RFE/RL: Some commentators have suggested that the violence over the film illustrates wider anti-Western sentiment in the Muslim world. What kind of role have local grievances against the West, and in particular against the United States, played in the violent demonstrations?

The protests have been carried out by [only] a small minority. [For example,] you have 2,000 Salafists in Tunisia and you have 190 in Paris. So, it's politically motivated. It's simply politics. If the Muslim world were against the West, you would have millions of people on the streets, but now you only have thousands of people on the streets. So it's a way to present an elliptical illusion.

RFE/RL: What kind of role have extremist Islamic circles played in the violence over the film? Has there been a divided response in the Muslim world toward the controversy?

You have Salafist Islam, liberal Islam, conservative Islam; you have what you want. So the issue is not Islam; the issue is which kind and which ideology. You have Salafists and the Islamists. The Islamists are changing now because 20 years ago it would have been they who would have gone to the streets, but now it's the Salafists.

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The problem for the Islamists in the Middle East is that they now have to take a position: whether they side with the Salafists or they clash with them. Of course, they are trying to avoid making a choice. It's clear in Tunisia that they are divided. Some people of the Ennahda [Tunisian Islamist party that came to power after elections last year] don't want to clash with the Salafists and others say it's time to send the police and the army. The same thing is happening in Libya and Egypt. The Muslim Brotherhood government in Egypt already sent the army against the jihadists.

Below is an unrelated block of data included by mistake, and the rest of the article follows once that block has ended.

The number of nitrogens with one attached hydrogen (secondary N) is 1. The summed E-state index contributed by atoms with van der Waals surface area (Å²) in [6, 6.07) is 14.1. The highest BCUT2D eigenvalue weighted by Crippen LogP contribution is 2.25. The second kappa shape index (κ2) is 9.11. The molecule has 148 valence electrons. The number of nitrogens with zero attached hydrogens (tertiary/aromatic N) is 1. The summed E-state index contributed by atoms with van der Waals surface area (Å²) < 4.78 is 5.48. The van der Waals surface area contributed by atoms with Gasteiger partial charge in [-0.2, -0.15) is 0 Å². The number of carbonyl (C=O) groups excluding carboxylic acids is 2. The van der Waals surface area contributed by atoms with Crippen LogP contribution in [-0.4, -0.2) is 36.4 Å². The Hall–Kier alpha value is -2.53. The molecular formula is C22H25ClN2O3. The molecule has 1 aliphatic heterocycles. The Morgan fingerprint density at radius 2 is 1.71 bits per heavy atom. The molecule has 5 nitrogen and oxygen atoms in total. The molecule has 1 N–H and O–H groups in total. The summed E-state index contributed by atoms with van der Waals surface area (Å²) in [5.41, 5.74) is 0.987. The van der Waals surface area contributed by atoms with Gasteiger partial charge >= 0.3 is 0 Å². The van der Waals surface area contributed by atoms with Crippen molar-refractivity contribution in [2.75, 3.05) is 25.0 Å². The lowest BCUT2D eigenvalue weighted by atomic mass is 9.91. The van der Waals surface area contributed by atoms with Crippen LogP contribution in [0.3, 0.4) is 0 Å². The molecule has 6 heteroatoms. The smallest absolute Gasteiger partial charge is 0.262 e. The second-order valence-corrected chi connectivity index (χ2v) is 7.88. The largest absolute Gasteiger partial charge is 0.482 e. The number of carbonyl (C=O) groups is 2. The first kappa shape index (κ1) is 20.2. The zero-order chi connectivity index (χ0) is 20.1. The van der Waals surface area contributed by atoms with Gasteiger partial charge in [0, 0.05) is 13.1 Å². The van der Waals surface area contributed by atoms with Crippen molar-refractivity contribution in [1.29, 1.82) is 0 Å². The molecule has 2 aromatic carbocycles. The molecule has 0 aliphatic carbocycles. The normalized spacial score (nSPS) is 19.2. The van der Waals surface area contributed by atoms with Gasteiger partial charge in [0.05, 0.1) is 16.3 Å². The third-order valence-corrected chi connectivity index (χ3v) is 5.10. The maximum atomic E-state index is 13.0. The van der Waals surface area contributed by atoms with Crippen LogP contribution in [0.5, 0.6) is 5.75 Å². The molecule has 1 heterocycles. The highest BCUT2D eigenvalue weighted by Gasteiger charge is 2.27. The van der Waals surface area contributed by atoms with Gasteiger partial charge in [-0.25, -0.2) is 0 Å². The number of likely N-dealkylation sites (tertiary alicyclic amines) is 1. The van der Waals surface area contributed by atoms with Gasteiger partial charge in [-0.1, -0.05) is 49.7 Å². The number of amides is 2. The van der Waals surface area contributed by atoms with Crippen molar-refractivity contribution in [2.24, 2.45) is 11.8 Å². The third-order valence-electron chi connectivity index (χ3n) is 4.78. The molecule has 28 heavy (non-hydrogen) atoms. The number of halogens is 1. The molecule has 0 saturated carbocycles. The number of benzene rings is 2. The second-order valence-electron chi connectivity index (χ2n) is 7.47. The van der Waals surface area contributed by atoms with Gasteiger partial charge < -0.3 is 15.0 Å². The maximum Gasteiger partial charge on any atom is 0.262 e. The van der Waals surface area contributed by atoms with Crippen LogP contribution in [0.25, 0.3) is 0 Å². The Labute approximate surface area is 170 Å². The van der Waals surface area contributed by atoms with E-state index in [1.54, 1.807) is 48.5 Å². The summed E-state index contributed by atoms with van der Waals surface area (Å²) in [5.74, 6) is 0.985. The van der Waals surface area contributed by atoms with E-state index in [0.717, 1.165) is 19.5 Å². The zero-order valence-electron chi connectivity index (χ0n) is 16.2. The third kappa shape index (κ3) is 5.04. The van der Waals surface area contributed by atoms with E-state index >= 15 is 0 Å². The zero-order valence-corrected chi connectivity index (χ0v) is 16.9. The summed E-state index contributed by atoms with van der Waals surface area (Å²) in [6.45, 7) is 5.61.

RFE/RL: Some political commentators and Islamic scholars have suggested that depictions of the Prophet Muhammad are against the spirit of Islam. Is this correct?

It's an interpretation. In history, you have had a lot of pictures of Prophet Muhammad. It's not true that there is a general ban on pictures of Muhammad. It's a Salafist view and now the Salafist view is dominant. But if you look at miniatures in the Middle Ages, you had a lot of representations of the Prophet. The story that there is no representation of the Prophet in Islam just doesn't exist; it's a modern invention.

You can find a huge iconography of Muslim representations of the Prophet, including in Pakistan, by the way. Until the 1960s, you could buy a picture of Muhammad in the shops in Pakistan. It's only a recent kind of Salafist interpretation.

RFE/RL: There have been violent protests across Afghanistan over the film. You say this is a relatively new phenomenon in the country. What has changed in Afghan society that perceived Western insults can often result in violence?

I think in Afghanistan, we have a huge crisis of identity. Nationalism has been undermined by the ethnic divides and the country has been at civil war for more than 30 years. So this kind of emotional relationship to Islam -- [compared to] an abstract version of Islam that traditionally [defines] Afghan Islam -- is a way to tie an identity.

It's also to oppose Western troops, whose status is very ambiguous in the eyes of the Afghans. On the one hand, they came to the defense of Afghanistan. But on the other, they are occupation troops.

So, Islam is here, in a sense, precisely to depoliticize the situation and to avoid thinking in real political terms and in ethnic terms, which is the key issue in Afghanistan.